The Silent Operator
Ovarian cancer is generally detected when it is in stage III or IV. Early detection for this particular cancer is usually an incidental finding because there is no good screening for it. The symptoms are so non-specific that numerous patients think they have gastrointestinal problems for months prior to seeking medical help.
Ovarian cancer is a rare neoplasm in the general population but is present in over 40% of the BRCA mutation carriers and prophylactic oophorectomy beyond the age of 35 is recommended.
The tumor marker CA-125 is elevated only in advanced disease therefore is not useful to detect early disease but it is useful for following response to treatment and detecting recurrence.
For women who present with an ovarian mass in order to assess the possibility of malignancy prior to surgery, in addition to radiologic evaluation there is a new blood test called ova 1 recently FDA approved. Ova 1 with radiologic studies detected 92% of malignant ovarian masses compared to 72% without ova 1. Determining if an ovarian mass is malignant prior to surgery is extremely important because the surgery for ovarian cancer is much more extensive than surgery for a benign mass and needs to be done by a gynecologic oncologist.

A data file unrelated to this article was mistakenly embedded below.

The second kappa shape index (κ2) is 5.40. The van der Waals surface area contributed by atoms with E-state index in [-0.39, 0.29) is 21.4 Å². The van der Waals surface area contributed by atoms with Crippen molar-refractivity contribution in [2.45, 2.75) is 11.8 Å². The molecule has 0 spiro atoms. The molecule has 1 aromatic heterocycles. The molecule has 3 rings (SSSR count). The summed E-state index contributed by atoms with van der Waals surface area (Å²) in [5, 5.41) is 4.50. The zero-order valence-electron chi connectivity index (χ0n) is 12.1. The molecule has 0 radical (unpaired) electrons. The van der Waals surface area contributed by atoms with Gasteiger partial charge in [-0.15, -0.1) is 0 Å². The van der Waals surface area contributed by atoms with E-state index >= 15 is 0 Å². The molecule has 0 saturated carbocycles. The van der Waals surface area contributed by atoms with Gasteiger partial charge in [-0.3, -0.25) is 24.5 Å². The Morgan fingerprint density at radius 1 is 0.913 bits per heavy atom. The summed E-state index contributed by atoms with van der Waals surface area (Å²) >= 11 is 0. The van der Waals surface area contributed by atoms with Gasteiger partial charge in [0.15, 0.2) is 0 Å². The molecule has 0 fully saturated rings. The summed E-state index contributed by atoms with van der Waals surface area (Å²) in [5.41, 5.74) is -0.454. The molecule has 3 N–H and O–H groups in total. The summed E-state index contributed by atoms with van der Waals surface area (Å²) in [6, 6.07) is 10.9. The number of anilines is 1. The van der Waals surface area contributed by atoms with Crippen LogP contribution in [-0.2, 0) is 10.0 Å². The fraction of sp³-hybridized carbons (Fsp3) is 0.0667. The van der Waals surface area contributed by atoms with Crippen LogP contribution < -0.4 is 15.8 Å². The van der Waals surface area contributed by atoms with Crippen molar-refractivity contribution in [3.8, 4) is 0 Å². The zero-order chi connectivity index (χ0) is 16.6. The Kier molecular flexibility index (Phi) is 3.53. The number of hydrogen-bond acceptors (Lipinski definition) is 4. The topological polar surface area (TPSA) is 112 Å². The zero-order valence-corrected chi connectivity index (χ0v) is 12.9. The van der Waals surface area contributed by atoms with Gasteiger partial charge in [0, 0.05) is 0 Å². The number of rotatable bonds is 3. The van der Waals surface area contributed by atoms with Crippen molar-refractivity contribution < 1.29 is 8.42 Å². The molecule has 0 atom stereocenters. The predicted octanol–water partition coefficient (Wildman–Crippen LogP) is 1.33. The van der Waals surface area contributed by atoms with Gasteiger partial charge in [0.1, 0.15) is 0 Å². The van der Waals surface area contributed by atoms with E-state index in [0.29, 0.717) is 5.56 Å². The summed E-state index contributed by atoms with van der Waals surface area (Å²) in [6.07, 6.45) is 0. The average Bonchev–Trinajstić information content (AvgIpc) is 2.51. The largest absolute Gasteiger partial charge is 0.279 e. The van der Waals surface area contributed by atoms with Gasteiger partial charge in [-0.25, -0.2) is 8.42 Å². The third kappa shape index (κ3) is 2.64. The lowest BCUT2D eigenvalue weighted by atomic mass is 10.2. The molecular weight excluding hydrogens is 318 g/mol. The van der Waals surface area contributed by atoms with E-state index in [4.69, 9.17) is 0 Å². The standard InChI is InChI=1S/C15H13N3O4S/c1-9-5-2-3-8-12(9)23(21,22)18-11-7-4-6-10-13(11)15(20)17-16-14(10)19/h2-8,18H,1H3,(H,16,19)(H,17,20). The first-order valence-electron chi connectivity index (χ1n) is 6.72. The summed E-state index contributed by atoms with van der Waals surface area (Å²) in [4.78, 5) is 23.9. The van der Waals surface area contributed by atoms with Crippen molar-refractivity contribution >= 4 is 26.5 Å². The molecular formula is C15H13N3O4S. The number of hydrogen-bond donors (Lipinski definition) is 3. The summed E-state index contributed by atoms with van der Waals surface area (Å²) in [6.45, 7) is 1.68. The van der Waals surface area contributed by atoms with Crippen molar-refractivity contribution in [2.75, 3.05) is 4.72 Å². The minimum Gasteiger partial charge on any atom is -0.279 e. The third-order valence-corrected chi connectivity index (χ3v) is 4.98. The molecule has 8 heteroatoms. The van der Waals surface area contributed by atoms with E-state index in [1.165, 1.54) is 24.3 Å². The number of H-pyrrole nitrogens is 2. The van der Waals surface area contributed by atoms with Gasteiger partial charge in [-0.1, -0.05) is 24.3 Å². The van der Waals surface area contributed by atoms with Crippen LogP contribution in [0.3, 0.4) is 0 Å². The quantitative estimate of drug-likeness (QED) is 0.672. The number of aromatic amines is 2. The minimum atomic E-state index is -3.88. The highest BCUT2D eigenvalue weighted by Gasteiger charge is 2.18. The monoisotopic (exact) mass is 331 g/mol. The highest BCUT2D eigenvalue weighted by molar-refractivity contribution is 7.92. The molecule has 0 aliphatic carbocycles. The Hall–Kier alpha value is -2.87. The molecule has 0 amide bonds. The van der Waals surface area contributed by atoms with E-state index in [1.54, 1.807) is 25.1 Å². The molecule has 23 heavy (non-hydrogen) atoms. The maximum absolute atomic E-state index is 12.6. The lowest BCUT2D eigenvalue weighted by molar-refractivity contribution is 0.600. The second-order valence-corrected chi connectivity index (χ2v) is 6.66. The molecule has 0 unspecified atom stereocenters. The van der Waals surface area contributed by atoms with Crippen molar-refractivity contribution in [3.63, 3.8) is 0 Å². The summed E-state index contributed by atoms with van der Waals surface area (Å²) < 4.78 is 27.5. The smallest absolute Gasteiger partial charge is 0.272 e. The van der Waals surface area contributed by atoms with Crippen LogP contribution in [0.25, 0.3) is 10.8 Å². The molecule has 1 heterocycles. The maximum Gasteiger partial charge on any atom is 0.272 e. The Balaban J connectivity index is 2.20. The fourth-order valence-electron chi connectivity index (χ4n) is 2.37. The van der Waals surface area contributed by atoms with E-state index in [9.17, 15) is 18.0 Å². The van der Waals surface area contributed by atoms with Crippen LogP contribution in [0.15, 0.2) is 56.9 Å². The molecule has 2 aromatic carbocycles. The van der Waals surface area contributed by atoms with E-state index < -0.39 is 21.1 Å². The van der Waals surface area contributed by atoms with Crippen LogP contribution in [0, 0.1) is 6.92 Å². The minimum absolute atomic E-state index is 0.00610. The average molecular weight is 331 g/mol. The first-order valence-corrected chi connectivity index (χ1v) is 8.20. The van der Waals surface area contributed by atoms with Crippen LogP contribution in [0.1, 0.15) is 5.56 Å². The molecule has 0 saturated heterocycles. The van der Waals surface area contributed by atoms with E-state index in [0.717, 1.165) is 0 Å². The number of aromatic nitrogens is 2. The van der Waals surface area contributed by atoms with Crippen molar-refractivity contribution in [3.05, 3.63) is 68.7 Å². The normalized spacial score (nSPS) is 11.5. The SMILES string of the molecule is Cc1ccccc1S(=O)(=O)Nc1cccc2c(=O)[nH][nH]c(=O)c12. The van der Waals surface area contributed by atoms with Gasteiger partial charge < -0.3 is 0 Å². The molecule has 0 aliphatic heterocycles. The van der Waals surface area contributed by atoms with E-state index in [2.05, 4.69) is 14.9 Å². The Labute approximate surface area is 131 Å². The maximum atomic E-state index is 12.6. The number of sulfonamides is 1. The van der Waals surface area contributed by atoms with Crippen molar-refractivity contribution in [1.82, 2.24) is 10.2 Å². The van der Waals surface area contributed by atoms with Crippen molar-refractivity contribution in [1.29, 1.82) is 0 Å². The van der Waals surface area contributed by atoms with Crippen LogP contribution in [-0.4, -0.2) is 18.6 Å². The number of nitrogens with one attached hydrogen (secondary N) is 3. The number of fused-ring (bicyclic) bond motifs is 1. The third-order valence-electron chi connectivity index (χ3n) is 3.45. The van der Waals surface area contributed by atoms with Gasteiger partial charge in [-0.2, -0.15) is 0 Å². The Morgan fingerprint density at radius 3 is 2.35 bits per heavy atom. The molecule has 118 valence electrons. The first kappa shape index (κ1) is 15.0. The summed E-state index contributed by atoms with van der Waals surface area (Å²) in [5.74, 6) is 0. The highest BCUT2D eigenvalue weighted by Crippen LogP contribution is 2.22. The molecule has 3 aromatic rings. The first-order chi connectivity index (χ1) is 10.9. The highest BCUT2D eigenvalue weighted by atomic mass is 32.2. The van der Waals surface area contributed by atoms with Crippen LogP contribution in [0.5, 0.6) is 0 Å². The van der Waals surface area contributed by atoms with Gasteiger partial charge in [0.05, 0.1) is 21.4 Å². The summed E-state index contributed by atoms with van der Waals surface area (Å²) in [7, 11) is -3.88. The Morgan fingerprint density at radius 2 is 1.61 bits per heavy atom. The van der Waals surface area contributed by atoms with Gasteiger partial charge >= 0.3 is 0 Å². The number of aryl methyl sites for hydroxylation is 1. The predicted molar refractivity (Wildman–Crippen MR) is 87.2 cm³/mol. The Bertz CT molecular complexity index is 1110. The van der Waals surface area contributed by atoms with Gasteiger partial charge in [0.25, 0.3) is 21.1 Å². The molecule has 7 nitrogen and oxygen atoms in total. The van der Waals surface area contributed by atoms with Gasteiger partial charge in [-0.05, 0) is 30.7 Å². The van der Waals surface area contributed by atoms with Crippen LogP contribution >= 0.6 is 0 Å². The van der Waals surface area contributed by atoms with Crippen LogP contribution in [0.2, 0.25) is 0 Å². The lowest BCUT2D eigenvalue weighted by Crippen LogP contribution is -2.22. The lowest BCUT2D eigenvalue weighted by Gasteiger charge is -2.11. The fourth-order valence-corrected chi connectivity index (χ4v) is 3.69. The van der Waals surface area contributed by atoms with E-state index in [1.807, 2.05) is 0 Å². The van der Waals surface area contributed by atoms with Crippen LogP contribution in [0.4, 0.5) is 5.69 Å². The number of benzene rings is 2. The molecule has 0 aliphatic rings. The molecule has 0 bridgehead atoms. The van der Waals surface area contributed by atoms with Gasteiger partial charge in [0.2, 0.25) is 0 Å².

Treatment for ovarian cancer most of the time involves debulking surgery preceded or followed by chemotherapy based on the amount of disease at presentation. Standard of care for several years now has been the combination of taxol carboplatin chemotherapy. Additional agents used for refractory disease have been taxotere, gemzar, cisplatin, cytoxan, topotecan, etoposide, vinorelbine and alimta. As far as newer agents, avastin (an antiangiogenic targeting VEGF) added to standard chemotherapy revealed improved DFS in phase III trials.
And on the horizon, a new class of drugs the PARP inhibitors, which block parp proteins from repairing damaged cancer cells seem to be promising in treating ovarian cancer. Still, there is much room for improvement especially as far as early detection.